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Nov 3, 2015
Debbie Trocha, Executive Director, Indiana Cooperative Development Center

In November of 2012, a month after Hurricane Sandy hit Far Rockaway, a neighborhood in Queens, New York, 10,000 residents were still living without power. Henry Lezama, a construction worker and Far Rockaway resident of 14 years took his family to a local church where others had gathered for aid and shelter. That's where he met organizers from Occupy Sandy and The Working World, an organization that provides low-interest loans and technical support to cooperatives. The Working World gave him and four others the start-up money. They used it to start a construction cooperative called Roca Mia. When Roca Mia repays its loans, the interest will go into a fund that will be reinvested in three more co-ops already in development in the Rockaways. The co-op will put its debt to work for the local community.

Read more about this innovative financing model of cooperatives at http://www.truth-out.org/news/item/33483-creative-finance-launched-worker-owned-co-ops-in-post-sandy-new-york.

Topics: Cooperation Among Co-ops Tags: cooperatives, Hurricane Sandy, Far Rockaway, Queens, The Working World Comments: [comment_count]
Nov 3, 2015
Debbie Trocha, Executive Director, Indiana Cooperative Development Center

In November of 2012, a month after Hurricane Sandy hit Far Rockaway, a neighborhood in Queens, New York, 10,000 residents were still living without power. Henry Lezama, a construction worker and Far Rockaway resident of 14 years took his family to a local church where others had gathered for aid and shelter. That's where he met organizers from Occupy Sandy and The Working World, an organization that provides low-interest loans and technical support to cooperatives. The Working World gave him and four others the start-up money. They used it to start a construction cooperative called Roca Mia. When Roca Mia repays its loans, the interest will go into a fund that will be reinvested in three more co-ops already in development in the Rockaways. The co-op will put its debt to work for the local community.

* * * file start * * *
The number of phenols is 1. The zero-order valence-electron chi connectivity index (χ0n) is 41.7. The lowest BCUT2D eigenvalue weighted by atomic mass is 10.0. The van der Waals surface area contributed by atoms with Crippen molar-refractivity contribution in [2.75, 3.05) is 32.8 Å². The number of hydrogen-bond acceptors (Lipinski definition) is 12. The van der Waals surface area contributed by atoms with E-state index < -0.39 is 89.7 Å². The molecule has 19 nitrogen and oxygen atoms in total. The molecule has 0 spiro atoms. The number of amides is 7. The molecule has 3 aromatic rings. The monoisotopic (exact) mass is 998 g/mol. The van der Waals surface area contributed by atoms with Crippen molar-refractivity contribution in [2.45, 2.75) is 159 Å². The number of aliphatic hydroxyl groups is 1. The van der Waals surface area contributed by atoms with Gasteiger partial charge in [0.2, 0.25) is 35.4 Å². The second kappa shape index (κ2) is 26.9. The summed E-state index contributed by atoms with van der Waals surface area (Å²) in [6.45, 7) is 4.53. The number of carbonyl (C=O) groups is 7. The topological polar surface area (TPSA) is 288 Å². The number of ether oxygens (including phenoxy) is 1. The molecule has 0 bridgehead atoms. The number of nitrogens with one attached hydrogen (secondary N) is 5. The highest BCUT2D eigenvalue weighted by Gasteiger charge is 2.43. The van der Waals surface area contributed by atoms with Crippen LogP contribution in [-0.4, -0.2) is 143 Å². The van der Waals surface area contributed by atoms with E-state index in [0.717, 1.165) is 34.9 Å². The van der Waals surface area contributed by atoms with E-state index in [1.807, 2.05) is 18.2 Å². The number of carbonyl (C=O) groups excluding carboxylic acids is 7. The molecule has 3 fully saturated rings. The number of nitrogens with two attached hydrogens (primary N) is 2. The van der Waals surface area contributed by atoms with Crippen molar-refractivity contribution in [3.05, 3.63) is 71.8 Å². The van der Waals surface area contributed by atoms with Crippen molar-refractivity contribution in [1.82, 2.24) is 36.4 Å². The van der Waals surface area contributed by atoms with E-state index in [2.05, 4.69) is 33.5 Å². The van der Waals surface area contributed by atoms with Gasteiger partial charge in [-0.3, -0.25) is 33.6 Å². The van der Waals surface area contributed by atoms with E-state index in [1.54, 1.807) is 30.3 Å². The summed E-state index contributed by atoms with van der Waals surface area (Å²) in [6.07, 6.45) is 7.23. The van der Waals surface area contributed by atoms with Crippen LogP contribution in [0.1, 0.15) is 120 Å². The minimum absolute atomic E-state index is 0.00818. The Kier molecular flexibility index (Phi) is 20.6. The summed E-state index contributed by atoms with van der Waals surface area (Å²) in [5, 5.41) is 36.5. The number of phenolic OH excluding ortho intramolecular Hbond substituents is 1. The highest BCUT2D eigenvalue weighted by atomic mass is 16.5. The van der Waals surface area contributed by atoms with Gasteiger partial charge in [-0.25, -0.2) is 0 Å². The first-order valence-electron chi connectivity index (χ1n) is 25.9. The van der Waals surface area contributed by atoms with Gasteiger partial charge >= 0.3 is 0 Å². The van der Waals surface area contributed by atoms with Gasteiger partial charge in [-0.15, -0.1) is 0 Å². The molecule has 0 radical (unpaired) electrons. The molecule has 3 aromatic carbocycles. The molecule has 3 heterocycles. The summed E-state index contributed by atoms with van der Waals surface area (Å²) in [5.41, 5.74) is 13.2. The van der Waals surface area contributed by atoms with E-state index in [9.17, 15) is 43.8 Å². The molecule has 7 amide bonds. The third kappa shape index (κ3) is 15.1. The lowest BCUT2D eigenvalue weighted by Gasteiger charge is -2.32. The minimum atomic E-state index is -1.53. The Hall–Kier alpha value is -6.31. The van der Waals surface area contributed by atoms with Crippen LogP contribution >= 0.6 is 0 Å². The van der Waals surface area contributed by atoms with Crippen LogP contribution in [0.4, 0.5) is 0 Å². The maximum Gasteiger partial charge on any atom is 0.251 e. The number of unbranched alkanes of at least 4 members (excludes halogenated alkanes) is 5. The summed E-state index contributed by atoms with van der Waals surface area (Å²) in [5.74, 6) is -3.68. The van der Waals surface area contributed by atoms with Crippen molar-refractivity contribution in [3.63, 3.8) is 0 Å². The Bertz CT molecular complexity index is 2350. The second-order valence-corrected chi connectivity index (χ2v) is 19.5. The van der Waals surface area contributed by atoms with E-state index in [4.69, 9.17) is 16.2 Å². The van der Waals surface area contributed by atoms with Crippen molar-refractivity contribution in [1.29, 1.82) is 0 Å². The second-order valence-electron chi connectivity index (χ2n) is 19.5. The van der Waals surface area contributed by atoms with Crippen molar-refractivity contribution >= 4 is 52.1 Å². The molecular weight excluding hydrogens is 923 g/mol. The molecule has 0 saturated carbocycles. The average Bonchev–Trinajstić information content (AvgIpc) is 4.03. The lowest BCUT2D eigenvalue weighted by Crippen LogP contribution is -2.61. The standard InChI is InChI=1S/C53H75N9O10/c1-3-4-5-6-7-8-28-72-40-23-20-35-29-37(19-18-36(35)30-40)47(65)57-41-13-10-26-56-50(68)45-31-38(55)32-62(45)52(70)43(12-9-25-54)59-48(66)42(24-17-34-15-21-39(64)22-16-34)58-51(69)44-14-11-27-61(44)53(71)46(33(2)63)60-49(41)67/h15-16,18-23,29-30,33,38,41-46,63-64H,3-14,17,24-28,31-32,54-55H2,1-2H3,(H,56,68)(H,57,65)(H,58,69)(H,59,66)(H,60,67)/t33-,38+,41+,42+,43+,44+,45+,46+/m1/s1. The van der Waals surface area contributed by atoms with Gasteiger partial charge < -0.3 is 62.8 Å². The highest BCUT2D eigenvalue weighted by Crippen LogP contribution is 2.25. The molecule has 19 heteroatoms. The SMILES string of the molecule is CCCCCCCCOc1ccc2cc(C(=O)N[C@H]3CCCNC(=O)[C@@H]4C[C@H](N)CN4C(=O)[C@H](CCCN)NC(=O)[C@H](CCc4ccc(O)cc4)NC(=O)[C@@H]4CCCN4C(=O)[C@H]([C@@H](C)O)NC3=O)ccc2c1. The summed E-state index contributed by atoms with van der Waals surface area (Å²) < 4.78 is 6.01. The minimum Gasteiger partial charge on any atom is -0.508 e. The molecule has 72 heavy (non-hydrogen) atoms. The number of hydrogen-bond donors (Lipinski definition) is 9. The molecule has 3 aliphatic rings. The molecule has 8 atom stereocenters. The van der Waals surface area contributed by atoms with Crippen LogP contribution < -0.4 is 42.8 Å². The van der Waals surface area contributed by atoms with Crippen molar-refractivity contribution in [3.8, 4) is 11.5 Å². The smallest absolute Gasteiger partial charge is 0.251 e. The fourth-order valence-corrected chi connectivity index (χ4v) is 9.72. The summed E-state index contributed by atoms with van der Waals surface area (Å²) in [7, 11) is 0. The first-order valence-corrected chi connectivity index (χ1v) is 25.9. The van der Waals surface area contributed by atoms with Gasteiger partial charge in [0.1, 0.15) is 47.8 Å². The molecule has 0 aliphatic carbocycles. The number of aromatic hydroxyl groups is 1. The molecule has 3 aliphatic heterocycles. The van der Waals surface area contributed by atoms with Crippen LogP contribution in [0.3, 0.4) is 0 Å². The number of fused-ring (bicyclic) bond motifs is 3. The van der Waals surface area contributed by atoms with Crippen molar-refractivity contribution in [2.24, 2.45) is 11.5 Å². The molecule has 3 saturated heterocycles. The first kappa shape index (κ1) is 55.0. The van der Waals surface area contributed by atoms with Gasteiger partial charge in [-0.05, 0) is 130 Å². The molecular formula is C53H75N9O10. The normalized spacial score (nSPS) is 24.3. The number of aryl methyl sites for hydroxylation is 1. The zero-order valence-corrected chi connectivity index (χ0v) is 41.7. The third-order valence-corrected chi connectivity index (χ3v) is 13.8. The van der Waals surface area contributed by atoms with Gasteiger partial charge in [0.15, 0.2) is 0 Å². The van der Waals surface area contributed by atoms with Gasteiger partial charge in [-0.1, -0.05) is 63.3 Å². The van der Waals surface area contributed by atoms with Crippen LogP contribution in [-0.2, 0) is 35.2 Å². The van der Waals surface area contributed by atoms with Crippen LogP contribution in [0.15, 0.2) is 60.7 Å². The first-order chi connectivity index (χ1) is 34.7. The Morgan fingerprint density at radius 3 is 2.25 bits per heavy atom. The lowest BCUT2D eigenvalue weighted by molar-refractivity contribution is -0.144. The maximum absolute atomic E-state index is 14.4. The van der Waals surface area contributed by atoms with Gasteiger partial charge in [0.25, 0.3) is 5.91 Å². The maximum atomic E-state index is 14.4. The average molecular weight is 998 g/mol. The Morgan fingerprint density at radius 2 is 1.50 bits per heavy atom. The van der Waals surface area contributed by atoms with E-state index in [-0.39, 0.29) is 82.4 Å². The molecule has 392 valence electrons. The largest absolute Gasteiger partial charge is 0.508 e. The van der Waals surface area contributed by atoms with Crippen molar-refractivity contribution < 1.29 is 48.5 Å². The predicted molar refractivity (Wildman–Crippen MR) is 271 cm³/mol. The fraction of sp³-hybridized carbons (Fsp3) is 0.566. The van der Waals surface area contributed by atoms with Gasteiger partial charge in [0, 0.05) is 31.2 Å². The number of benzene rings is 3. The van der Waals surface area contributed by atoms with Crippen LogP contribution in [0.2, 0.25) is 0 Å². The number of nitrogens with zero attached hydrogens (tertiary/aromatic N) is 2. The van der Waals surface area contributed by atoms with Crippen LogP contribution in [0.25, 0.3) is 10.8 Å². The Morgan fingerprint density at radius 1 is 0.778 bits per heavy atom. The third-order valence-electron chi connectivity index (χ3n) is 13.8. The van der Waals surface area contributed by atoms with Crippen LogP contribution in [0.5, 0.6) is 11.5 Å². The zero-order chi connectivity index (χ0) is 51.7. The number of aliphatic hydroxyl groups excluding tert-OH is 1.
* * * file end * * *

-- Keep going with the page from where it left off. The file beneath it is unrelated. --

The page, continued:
Read more about this innovative financing model of cooperatives at http://www.truth-out.org/news/item/33483-creative-finance-launched-worker-owned-co-ops-in-post-sandy-new-york.

Topics: Cooperation Among Co-ops Tags: cooperatives, Hurricane Sandy, Far Rockaway, Queens, The Working World Comments: [comment_count]
Oct 20, 2015
Debbie Trocha, Executive Director, Indiana Cooperative Development Center

October is Co-op Month.  During the month we celebrate all the ways co-ops build a better world—through equality, through ownership and by investing in people and their communities. 

Since 1930, co-ops across the United States have convened every October to celebrate the cooperative movement's history and economic impact on communities nationwide. The annual awareness month provides a key opportunity to reflect on the legacy of cooperative impact and celebrate the many ways co-ops are building better businesses, better communities and, ultimately, a better world. 

 

Topics: Networking Tags: co-op month, cooperatives Comments: [comment_count]
Oct 20, 2015
Debbie Trocha, Executive Director, Indiana Cooperative Development Center

October is Co-op Month.  During the month we celebrate all the ways co-ops build a better world—through equality, through ownership and by investing in people and their communities. 

Since 1930, co-ops across the United States have convened every October to celebrate the cooperative movement's history and economic impact on communities nationwide. The annual awareness month provides a key opportunity to reflect on the legacy of cooperative impact and celebrate the many ways co-ops are building better businesses, better communities and, ultimately, a better world. 

 

Topics: Networking Tags: co-op month, cooperatives Comments: [comment_count]
Oct 15, 2015
Debbie Trocha, Executive Director, Indiana Cooperative Development Center

In 2011, staff from the Latino Economic Development Center (LEDC) in Minneapolis met with about 30 residents of Long Prairie, Minn., to discuss starting a farmer cooperative that would improve their income and promote economic development. After meetings throughout that winter, the cooperative became a legal entity in April 2012. The eight original members each contributed $250 to start the Agua Gorda Cooperative. 

This is just the beginning.  For the rest of the story, go to http://blogs.usda.gov/2015/10/14/agua-gorda-co-op-provides-latino-farmers-with-means-to-acquire-land/.

 

Topics: Cooperation Among Co-ops Tags: LEDC, Long Prairie MN, cooperatives, farmers Comments: [comment_count]

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